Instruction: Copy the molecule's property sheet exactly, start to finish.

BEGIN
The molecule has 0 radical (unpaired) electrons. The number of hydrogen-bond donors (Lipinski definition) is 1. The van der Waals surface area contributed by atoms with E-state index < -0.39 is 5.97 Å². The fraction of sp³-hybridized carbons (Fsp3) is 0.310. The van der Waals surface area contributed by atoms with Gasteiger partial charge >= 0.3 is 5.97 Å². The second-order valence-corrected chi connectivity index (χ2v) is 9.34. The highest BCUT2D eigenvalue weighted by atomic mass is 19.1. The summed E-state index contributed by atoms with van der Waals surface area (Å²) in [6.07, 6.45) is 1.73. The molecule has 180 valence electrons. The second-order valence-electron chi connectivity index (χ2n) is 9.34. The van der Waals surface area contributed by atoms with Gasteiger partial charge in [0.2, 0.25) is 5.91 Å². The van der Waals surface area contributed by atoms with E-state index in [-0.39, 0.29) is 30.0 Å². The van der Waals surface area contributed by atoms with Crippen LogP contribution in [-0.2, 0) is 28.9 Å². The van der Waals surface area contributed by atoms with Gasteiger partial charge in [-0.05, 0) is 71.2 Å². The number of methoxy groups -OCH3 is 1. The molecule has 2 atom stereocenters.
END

The molecule has 0 radical (unpaired) electrons. The number of hydrogen-bond donors (Lipinski definition) is 1. The van der Waals surface area contributed by atoms with E-state index < -0.39 is 5.97 Å². The fraction of sp³-hybridized carbons (Fsp3) is 0.310. The van der Waals surface area contributed by atoms with Gasteiger partial charge >= 0.3 is 5.97 Å². The second-order valence-corrected chi connectivity index (χ2v) is 9.34. The highest BCUT2D eigenvalue weighted by atomic mass is 19.1. The summed E-state index contributed by atoms with van der Waals surface area (Å²) in [6.07, 6.45) is 1.73. The molecule has 180 valence electrons. The second-order valence-electron chi connectivity index (χ2n) is 9.34. The van der Waals surface area contributed by atoms with Gasteiger partial charge in [0.2, 0.25) is 5.91 Å². The van der Waals surface area contributed by atoms with E-state index in [-0.39, 0.29) is 30.0 Å². The van der Waals surface area contributed by atoms with Crippen LogP contribution in [-0.2, 0) is 28.9 Å². The van der Waals surface area contributed by atoms with Gasteiger partial charge in [-0.05, 0) is 71.2 Å². The number of methoxy groups -OCH3 is 1. The molecule has 2 atom stereocenters.